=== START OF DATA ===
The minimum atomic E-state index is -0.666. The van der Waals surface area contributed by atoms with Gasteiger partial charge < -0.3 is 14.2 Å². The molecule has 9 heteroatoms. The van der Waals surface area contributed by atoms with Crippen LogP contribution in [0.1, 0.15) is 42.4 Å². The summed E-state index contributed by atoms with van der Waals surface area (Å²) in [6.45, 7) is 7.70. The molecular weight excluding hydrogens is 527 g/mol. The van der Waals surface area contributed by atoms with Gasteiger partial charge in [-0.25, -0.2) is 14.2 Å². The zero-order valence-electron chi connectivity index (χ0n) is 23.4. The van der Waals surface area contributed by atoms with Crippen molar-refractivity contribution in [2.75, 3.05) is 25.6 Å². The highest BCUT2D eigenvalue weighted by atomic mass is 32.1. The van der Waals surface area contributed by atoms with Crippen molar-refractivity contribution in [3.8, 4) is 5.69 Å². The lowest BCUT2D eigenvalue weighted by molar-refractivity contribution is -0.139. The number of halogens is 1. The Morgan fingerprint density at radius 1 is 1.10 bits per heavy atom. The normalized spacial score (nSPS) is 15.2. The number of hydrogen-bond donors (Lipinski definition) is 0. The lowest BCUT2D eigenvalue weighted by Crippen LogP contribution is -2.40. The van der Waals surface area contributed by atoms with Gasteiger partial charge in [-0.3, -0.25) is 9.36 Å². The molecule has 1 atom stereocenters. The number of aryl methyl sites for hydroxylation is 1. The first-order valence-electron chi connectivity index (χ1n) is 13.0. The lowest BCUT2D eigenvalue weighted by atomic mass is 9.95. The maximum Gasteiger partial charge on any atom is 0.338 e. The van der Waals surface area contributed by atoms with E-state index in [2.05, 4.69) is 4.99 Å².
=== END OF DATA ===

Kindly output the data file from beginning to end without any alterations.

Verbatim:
The minimum atomic E-state index is -0.666. The van der Waals surface area contributed by atoms with Gasteiger partial charge < -0.3 is 14.2 Å². The molecule has 9 heteroatoms. The van der Waals surface area contributed by atoms with Crippen LogP contribution in [0.1, 0.15) is 42.4 Å². The summed E-state index contributed by atoms with van der Waals surface area (Å²) in [6.45, 7) is 7.70. The molecular weight excluding hydrogens is 527 g/mol. The van der Waals surface area contributed by atoms with Gasteiger partial charge in [-0.25, -0.2) is 14.2 Å². The zero-order valence-electron chi connectivity index (χ0n) is 23.4. The van der Waals surface area contributed by atoms with Crippen molar-refractivity contribution in [2.75, 3.05) is 25.6 Å². The highest BCUT2D eigenvalue weighted by atomic mass is 32.1. The van der Waals surface area contributed by atoms with Crippen molar-refractivity contribution in [3.8, 4) is 5.69 Å². The lowest BCUT2D eigenvalue weighted by molar-refractivity contribution is -0.139. The number of halogens is 1. The Morgan fingerprint density at radius 1 is 1.10 bits per heavy atom. The normalized spacial score (nSPS) is 15.2. The number of hydrogen-bond donors (Lipinski definition) is 0. The lowest BCUT2D eigenvalue weighted by Crippen LogP contribution is -2.40. The van der Waals surface area contributed by atoms with Gasteiger partial charge in [-0.3, -0.25) is 9.36 Å². The molecule has 1 atom stereocenters. The number of aryl methyl sites for hydroxylation is 1. The first-order valence-electron chi connectivity index (χ1n) is 13.0. The lowest BCUT2D eigenvalue weighted by atomic mass is 9.95. The maximum Gasteiger partial charge on any atom is 0.338 e. The van der Waals surface area contributed by atoms with E-state index in [2.05, 4.69) is 4.99 Å².